Residential Rent Continues to Drop in Saudi Arabia as Expat Families Leave

The rent for residential units in Saudi Arabia continues to decrease since the downward trend began about six months ago when the exodus of expatriate families started following the imposition of dependent levy, which the majority of foreigners who work for low salaries cannot afford to pay.

Al-Emran Real Estate CEO Sulaiman Al-Emran said prices of real estate started to decline when the Ministry of Housing announced several housing projects in various parts of the country.

“The prices of land fell while the cost of owning houses rose. Investors saw that the ministry was extending assistance to Saudis to own houses, so they decided to invest in houses instead of land, thus creating an oversupply. The demand for land decreased sharply as did the demand for rental residential units,” Al-Emran told Makkah newspaper.

He added when the government imposed the dependent levy on expatriates, many of them sent their families home and evacuated their houses.

“The ministry also laid down strict laws for rental contracts between the landlord and the tenants, which made price manipulation harder to achieve,” Al-Emran said.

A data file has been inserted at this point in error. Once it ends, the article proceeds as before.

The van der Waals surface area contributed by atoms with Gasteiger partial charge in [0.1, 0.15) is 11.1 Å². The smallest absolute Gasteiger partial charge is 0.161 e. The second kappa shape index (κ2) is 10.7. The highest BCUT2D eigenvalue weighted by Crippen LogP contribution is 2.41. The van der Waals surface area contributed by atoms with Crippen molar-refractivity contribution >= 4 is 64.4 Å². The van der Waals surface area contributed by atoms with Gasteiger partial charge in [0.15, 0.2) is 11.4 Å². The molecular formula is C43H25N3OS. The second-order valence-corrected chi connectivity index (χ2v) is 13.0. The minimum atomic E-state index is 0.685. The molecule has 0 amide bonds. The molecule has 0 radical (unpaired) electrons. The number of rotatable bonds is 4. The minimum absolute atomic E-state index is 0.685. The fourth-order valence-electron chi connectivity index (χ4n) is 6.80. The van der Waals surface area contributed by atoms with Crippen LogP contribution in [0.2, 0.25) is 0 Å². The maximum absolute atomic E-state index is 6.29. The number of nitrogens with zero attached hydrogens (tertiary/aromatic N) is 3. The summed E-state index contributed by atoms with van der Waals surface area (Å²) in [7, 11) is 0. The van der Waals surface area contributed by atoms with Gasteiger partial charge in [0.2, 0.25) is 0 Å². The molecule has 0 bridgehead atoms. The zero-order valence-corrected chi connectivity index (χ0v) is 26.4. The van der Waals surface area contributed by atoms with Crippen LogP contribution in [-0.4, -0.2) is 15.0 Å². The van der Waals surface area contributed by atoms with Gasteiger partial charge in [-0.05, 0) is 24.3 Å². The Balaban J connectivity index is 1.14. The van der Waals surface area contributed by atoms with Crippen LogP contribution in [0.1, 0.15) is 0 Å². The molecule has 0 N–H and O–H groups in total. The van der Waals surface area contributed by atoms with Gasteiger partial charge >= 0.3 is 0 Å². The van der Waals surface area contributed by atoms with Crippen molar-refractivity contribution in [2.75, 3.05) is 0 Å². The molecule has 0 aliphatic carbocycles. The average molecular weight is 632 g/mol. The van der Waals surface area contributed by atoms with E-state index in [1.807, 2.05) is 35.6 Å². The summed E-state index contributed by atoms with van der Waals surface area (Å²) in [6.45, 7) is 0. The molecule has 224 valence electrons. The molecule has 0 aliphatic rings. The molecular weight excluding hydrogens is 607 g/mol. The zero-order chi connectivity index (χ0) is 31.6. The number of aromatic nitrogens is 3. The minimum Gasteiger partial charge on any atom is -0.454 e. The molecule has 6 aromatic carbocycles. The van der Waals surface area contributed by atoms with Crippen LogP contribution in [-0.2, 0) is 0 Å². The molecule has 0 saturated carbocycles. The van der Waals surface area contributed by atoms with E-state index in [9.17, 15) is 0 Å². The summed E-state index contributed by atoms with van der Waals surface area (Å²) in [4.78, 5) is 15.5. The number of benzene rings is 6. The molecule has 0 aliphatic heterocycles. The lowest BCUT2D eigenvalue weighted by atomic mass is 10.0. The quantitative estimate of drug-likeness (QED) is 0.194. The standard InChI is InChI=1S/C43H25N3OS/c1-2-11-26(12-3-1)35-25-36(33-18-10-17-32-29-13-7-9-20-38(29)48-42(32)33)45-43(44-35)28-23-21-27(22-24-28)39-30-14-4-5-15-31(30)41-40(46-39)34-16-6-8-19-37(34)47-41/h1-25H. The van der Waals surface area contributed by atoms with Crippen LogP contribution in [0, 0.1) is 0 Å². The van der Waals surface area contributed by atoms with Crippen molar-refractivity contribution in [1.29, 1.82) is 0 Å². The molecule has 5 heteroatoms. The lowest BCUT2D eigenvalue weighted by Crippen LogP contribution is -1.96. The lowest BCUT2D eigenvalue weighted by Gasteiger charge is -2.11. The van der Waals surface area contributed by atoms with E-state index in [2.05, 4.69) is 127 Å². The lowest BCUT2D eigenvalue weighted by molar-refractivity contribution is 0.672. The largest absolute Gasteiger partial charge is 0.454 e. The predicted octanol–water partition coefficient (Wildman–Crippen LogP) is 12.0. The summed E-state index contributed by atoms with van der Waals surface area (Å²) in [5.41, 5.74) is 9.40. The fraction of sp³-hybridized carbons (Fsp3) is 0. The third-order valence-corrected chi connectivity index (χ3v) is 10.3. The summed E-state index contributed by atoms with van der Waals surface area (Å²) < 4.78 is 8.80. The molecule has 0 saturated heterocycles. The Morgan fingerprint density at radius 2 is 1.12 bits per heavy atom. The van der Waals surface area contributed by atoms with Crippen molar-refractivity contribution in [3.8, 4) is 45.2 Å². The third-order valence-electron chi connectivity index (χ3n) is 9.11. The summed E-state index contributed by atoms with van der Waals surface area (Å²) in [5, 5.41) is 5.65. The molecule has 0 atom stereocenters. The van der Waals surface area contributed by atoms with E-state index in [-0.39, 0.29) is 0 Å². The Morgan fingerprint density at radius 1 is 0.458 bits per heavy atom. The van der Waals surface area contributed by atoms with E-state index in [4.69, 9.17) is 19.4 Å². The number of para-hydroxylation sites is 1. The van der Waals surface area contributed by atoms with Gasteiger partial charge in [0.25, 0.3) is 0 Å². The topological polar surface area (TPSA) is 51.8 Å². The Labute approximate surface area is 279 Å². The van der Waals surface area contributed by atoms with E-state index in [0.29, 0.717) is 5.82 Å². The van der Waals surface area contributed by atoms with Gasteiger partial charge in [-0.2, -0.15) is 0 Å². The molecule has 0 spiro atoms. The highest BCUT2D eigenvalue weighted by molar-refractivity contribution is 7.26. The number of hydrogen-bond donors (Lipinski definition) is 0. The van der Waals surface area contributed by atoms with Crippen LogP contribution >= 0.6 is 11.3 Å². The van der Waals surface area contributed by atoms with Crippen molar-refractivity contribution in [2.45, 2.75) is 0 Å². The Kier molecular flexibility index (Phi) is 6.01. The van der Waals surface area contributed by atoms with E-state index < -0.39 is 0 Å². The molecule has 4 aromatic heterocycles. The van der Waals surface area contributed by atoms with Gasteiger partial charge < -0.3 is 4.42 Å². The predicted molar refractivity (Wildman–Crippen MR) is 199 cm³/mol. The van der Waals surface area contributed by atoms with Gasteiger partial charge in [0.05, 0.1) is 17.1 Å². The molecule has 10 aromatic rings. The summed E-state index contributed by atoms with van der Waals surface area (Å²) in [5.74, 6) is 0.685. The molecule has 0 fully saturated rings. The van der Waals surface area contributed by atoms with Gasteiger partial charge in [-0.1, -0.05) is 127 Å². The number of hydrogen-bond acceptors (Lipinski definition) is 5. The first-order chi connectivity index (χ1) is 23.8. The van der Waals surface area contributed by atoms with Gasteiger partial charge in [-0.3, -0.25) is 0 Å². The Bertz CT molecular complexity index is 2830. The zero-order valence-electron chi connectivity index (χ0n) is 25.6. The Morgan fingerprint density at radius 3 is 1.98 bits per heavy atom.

Last month, the authorities launched an electronic rental network to regulate the Kingdom’s real estate rental market. A registration fee of SR250 has been fixed for residential rental contracts and SR400 for commercial rental contracts.

The package offers services to regulate and simplify the rental procedures for landlords, tenants and real estate brokers, and submit a uniform rental contract on the network so as to be approved as an executive bond. It also shows credit status of tenants.

According to a report, Jeddah Real Estate Market Overview, released by JLL — Mena in September 2017, there was a sharp decline in rents for both villas and apartments by 5.7 per cent and 8.3 per cent respectively as compared to the previous year when rents were at a much higher level. The report also stated that the reason for declining rents were expatriates leaving the country.

Al-Khayalah Real Estate Office owner Thamer Al-Qurashi said since the prices of water and electricity went up, owners decided to lower the rent if the tenants were willing to cover the prices of water and electricity.

“A lot of investors in apartment buildings have lost money as there has been a higher demand on houses. The Kingdom is going through a spate of economic reforms and the housing sector is among the most affected due to low demand from expatriate residents,” said Al-Qurashi.

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